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Personality: What Makes You the Way You Are

3.90  ·  Rating details ·  1,348 ratings  ·  117 reviews
It is one of the great mysteries of human nature. Why are some people worriers, and others wanderers? Why are some people so easy-going and laid-back, while others are always looking for a fight?

Written by Daniel Nettle--author of the popular book Happiness--this brief volume takes the reader on an exhilarating tour of what modern science can tell us about human personali
Hardcover, 298 pages
Published October 25th 2007 by Oxford University Press, USA (first published September 13th 2007)
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Ray it says 298, although it depends on the edition, i guess.

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Ammara Abid
Jan 25, 2017 rated it it was ok
I want to like it but I can't. The concept was good, examples were there, but it didn't capture my attention. Seriously it's hard to finish. It's not like I don't read/like non - fiction. I do read & I like neuroscience perspectives & books but this one is not for me. ...more
Sep 10, 2013 rated it really liked it
A great, easy-to-read book that delves deeper into the Big Five personality traits: Openness, Conscientiousness, Extroversion, Agreeableness, and Neuroticism (OCEAN). Daniel Nettle uses a blend of anecdotes and science - ranging from the evolutionary perspective to genetics to environmental factors - to explain each area of personality. He creates a solid argument concerning why he views the Big Five as a fluctuating selection type model (every place on the continuum of each trait has its pros a ...more
Apr 26, 2014 rated it liked it
I enjoyed reading this but thought it was an overly simplistic book, especially since the author seems to think that our personalities are a result merely of natural selection.

I did find the five "dimensions" of personality to be interesting:
Extraversion (outgoing vs. quiet), Neuroticism (prone to worry & stress vs. being "emotionally stable"), Conscientiousness (organized & self-directed vs. spontaneous & careless), Agreeableness (trusting & empathetic vs. uncooperative & hostile), Openness (cr
Jul 09, 2017 rated it liked it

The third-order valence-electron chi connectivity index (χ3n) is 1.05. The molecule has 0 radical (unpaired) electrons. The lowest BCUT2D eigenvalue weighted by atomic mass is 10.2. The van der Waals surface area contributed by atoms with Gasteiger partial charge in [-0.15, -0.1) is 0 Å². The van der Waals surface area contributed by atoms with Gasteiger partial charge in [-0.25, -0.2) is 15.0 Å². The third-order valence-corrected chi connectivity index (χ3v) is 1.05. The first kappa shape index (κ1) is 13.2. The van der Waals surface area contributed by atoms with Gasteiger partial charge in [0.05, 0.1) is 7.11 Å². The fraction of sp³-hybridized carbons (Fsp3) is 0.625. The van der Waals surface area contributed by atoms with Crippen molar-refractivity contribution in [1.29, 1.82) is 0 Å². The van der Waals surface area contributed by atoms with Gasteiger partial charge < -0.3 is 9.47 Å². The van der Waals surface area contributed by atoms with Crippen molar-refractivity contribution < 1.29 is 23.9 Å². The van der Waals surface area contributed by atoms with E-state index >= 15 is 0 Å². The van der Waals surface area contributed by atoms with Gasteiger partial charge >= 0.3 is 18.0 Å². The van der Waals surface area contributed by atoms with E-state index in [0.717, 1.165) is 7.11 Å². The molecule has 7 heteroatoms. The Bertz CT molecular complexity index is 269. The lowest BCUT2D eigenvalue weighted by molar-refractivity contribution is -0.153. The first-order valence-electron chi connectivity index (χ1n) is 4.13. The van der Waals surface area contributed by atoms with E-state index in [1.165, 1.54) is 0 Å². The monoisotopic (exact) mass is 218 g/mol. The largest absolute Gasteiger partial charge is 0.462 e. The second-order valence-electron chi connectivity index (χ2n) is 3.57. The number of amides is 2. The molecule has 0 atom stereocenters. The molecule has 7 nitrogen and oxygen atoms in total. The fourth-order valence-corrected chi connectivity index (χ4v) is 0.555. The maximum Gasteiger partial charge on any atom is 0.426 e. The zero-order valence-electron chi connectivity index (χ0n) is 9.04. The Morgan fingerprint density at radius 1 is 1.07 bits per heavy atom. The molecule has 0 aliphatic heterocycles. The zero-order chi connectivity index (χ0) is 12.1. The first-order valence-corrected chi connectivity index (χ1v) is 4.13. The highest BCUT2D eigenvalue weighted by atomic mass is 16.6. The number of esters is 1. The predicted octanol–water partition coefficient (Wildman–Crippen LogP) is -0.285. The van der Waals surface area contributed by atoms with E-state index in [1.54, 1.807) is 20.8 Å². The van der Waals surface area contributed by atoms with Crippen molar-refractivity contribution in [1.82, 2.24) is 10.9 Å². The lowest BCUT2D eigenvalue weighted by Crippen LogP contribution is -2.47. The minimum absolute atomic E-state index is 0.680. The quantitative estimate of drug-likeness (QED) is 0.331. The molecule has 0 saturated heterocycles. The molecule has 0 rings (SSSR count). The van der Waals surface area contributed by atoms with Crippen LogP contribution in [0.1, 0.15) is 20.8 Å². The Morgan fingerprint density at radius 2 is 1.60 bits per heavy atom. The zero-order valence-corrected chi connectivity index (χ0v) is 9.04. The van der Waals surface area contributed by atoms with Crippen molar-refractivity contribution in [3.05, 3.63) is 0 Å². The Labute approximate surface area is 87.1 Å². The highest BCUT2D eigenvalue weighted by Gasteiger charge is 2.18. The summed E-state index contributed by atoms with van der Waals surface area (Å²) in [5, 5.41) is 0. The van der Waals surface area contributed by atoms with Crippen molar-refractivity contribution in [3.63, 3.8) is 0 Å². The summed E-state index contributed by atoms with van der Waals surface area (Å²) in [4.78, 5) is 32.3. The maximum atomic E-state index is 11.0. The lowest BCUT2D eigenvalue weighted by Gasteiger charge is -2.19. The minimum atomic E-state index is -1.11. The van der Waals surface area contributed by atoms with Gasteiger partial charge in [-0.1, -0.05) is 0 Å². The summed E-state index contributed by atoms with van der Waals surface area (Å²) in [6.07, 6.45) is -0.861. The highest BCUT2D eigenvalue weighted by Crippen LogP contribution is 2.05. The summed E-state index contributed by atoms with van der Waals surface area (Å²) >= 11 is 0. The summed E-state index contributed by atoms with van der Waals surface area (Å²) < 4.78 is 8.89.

I don’t quite see why this is part of the Oxford Landmark Science range. To me, it’s a relatively low level analysis of the factors that go into personality, much of which I’ve read elsewhere in other popular science books which aren’t so tightly focused. It’s not that it’s a bad book, or uninteresting; there are some things I didn’t know, and it’s interesting to see how Nettle explores the two sides to each of the main personality factors identified — the downside to being extroverted, for exam ...more
Aug 05, 2012 rated it it was amazing
Great primer on the Big 5 personality traits that directly arise from structures in our brain. With clear example and case studies, Nettle does an excellent job explaining personality from a point of view of evolutionary biology / evolutionary psychology.
Xenophon Hendrix
Apr 18, 2013 rated it really liked it
I've now read three books about the Five Factor (a.k.a. Big Five) Personality Model. This one is by far the least dry and most readable.

I also like the way the author makes sure to consider personality traits from the perspective of natural selection.
Jul 16, 2011 rated it it was amazing
Interesting study of personality from a genetic and evolutionary point of view.
Erika RS
Jun 05, 2016 rated it really liked it
Shelves: owned, physical
This book provides a detailed explanation of the Big Five personality model. Although the explanation of the model itself was interesting, the most valuable parts of the book were the first and last chapters.

The first chapter establishes how personality models like the Big Five are generated. Unlike models with less construct validity, these models do not start with a schema and then put people into it. Instead, these models start by asking behavioral questions and then looking for clusters of
Things I have learned...

-foxen are just friends you haven't met yet--NOT potential meals.
-thanks to a long family history of close contact with mental facilities/psychiatric services, my quasi-hallucinations and perceptual disturbances are just signs of high openness and not genetic schizophrenia.
-long lives the Queen of England.
-extraverts and optimists die sooner than those flakey, self-serving, anti-social cynics.
-I am basically the reincarnation of Allen Ginsberg. ("But he died AFTER you wer
Zoffix Znet
Nov 10, 2013 rated it it was amazing
Informative and funny. A well-written and captivating book. At the beginning, the author invites you to compute your personality score along 5 dimensions. After brief introduction into how these dimensions develop, he proceeds to explain each of these in great detail that allows you to gain deeper understanding of yourself and others; piece by piece. The book provides plenty of examples of each of the extremes for all the 5 personality traits, as well as explains how these traits evolved and per ...more
Stephanie Benton